Kashmir is seeing a fresh wave of terrorist activity in a bid to revive the flagging militancy in the state. Thus the post Mumbai 26/11 restraint on the Lashkar e Taiyyaba (LeT) by the Pakistani Establishment has lasted for just three months as the terrorist group directed by the Inter Services Intelligence (ISI) and extensively supported by the Pakistani military has launched a fresh campaign to revive militancy in the Valley.
The multi pronged approach being coordinated by the ISI has also roped in separatists as Geelani who are calling for continuing the struggle through violent means rather than civil strife. 'Our issue is internationally acclaimed because of the sacrifice of its martyrs' he stated recently in South Kashmir as per a report by Praveen Swami in the Hindu. Significantly Geelani along with fellow separatists Mirwaiz attended the Pakistan Day function in New Delhi on 23 March after a gap of many years.
However the key arm of the new strategy is the LeT contrary to Pakistani assurance of not allowing the group to operate from its territory, the pattern of infiltration during the month indicated that the LeT was attempting a major push to boost up its strength in the Valley. More over these groups are expected to be well trained and tougher than their counter parts in the Valley having been trained to infiltrate in the winter-spring interregnum with snow not having fully melted and the possibilities of avalanches reducing vigilance by security forces to an extent.
With militants increasing the tempo of violence Geelani is expected to again raise the call for, 'separatism' as the state faces general elections during the forthcoming months. With a fresh but inexperienced Chief Minister Mr Omar Abdullah and reported pull back of some army formations from the Valley after improvement of the situation over the past few years, there would be scope for these newly inducted militants to strike with impunity as the security grid is weakened in the interim period.
The beginning of this new stratagem appears to have been softening of the security grid with Bommai and other incidents of civilian casualties providing momentum to the call for removal of posts from critical areas in Sopore and other parts of the Valley. The Army finally withdrew the, 'Rajinder Post' after a protracted agitation by the locals due to alleged killing of two civilians in a firing incident on February 21. In a similar incident in South Kashmir a 35-year-old carpenter Ghulam Mohiudin Malik in the Pakharpora was alleged to have died in firing by the Central Reserve Police Force (CRPF). This again raised cry in the locals for removal of the CRPF post from the area.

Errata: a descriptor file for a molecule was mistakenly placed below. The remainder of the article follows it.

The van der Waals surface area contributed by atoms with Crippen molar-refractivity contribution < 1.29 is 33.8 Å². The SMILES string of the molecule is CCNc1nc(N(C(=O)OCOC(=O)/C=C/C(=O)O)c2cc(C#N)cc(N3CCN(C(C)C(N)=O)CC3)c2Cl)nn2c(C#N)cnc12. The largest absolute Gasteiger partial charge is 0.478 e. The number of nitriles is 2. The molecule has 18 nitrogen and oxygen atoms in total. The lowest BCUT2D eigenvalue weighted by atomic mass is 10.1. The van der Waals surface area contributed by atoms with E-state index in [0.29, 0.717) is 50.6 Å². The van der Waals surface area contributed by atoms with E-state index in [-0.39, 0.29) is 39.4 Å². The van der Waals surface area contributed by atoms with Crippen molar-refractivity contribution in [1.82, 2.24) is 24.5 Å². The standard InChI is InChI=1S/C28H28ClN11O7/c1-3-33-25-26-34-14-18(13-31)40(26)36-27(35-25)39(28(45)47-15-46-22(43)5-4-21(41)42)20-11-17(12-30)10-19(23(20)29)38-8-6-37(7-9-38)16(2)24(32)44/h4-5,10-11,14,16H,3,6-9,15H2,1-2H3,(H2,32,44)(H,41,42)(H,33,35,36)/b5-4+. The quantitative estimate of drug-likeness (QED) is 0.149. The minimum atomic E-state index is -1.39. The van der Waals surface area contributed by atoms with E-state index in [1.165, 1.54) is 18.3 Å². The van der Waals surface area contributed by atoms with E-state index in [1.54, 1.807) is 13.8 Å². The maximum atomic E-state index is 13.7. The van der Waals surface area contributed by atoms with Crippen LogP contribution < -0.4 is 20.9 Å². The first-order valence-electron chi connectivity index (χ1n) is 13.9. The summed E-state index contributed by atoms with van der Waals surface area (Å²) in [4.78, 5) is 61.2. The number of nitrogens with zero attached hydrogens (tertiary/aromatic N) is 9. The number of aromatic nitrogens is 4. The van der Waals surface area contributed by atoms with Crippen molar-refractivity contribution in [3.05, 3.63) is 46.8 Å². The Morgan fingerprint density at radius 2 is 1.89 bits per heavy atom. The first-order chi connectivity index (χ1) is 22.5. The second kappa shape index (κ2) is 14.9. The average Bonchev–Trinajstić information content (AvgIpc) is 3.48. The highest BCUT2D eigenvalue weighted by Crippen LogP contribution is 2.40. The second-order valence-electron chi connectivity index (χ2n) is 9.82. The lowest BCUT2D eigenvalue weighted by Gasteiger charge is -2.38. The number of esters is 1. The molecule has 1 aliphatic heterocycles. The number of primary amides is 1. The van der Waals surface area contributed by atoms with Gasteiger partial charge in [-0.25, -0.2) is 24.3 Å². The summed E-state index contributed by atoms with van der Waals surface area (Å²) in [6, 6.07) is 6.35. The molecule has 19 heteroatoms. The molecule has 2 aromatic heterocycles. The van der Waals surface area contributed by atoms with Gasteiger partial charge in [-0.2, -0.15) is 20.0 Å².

A junior commissioned officer and two soldiers were indicted for "various lapses" in connection with the firing incident on February 21 by a high level Army court of inquiry headed by a brigadier. This was in the best traditions of response to allegations of deaths of civilians against the Army. This will set a right precedent with justice been seen to be done by the civil population. At the same time this would send the right signals to security forces to exercise caution for avoiding collateral damage remains one of the key principles.
Given improvement in the situation, the civil administration also wants reduction of security forces presence in the area. 'We have assured the people that the camp will be removed or relocated within the stipulated time. People have assured me to suspend the agitation after this assurance,' said the deputy commissioner, Varmul, Lateef-u-Zaman Deva. 'Huge concentration of troopers in the area has made life difficult for the locals,' he added.
The issue of death of civilians in cases of alleged firing will have to be taken with a great degree of seriousness by the security forces. The temptation to target terrorists when the number of militants has gone down invariably results in such situations, moreover terrorist groups also attempt to lure soldiers by placing innocents in their line of fire. Commanders in the field would have to be trained to make split second judgments and when in doubt it is better to allow the opportunity to go by even if it results in escape of terrorists. This model is invariably necessitated when the level of militancy goes down in an area.
The death of civilians in firing also resulted in another familiar trend of demand for removal of the Armed Forces Special Powers Act (AFSPA), which has been in force for nearly two decades in the state. The chief minister Omar Abdullah assured the public that he would ensure that the AFSPA is taken off during his tenure as the Chief Minister. "I am the first chief minister who has assured on the floor of state assembly that AFSPA will be withdrawn. Things are changing fast towards normalisation and I can assure that this Act will come to an end during the tenure of National Conference-Congress government," Omar said.
A new pattern in agitations is also evident with the formation of Coordination Committee Bomai for sustaining civil protest on the lines of that seen during the Amarnath Agitation. Coagulation of local public opinion through such committees will increase the level of pressure from civil society where security forces are alleged to have carried out unprovoked firing.
These inter related activities denote that the Lashkar on the instructions of its masters the ISI is again on the path of reviving militancy in the Valley. This is the nth attempt by the group to do so, now it remains to be seen how long it takes to suppress the same this time around, or could be the Indian government gathers enough courage to excise this threat altogether.